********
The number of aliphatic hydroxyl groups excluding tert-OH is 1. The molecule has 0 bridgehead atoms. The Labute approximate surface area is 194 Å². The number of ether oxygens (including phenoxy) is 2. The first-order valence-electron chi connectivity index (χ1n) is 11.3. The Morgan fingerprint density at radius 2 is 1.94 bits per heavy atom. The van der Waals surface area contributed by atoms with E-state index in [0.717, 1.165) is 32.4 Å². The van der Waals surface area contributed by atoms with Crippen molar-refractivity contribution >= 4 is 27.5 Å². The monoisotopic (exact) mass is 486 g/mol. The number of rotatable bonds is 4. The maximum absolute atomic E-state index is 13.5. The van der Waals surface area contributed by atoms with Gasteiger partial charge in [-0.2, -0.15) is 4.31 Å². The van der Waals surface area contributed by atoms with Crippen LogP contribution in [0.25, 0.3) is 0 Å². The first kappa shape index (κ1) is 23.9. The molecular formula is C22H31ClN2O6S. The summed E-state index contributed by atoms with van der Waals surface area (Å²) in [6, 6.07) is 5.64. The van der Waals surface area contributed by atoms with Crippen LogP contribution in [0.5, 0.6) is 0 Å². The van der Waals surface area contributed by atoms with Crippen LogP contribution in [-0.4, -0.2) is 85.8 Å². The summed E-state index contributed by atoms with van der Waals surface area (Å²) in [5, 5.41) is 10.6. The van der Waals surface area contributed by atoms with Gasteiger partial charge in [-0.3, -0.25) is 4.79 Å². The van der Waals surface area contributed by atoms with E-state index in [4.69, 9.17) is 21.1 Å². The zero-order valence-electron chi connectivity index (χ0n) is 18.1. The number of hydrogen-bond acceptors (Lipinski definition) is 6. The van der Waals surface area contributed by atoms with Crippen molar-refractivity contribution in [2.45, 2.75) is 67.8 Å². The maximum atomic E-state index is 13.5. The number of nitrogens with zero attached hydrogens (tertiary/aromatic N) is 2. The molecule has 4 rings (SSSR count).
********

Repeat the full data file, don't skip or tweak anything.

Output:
The number of aliphatic hydroxyl groups excluding tert-OH is 1. The molecule has 0 bridgehead atoms. The Labute approximate surface area is 194 Å². The number of ether oxygens (including phenoxy) is 2. The first-order valence-electron chi connectivity index (χ1n) is 11.3. The Morgan fingerprint density at radius 2 is 1.94 bits per heavy atom. The van der Waals surface area contributed by atoms with E-state index in [0.717, 1.165) is 32.4 Å². The van der Waals surface area contributed by atoms with Crippen molar-refractivity contribution >= 4 is 27.5 Å². The monoisotopic (exact) mass is 486 g/mol. The number of rotatable bonds is 4. The maximum absolute atomic E-state index is 13.5. The van der Waals surface area contributed by atoms with Gasteiger partial charge in [-0.2, -0.15) is 4.31 Å². The van der Waals surface area contributed by atoms with Crippen LogP contribution in [0.25, 0.3) is 0 Å². The first kappa shape index (κ1) is 23.9. The molecular formula is C22H31ClN2O6S. The summed E-state index contributed by atoms with van der Waals surface area (Å²) in [6, 6.07) is 5.64. The van der Waals surface area contributed by atoms with Crippen LogP contribution in [0.5, 0.6) is 0 Å². The van der Waals surface area contributed by atoms with Crippen LogP contribution in [-0.4, -0.2) is 85.8 Å². The summed E-state index contributed by atoms with van der Waals surface area (Å²) in [5, 5.41) is 10.6. The van der Waals surface area contributed by atoms with Gasteiger partial charge in [-0.3, -0.25) is 4.79 Å². The van der Waals surface area contributed by atoms with E-state index in [4.69, 9.17) is 21.1 Å². The zero-order valence-electron chi connectivity index (χ0n) is 18.1. The number of hydrogen-bond acceptors (Lipinski definition) is 6. The van der Waals surface area contributed by atoms with Crippen molar-refractivity contribution in [2.45, 2.75) is 67.8 Å². The maximum atomic E-state index is 13.5. The number of nitrogens with zero attached hydrogens (tertiary/aromatic N) is 2. The molecule has 4 rings (SSSR count).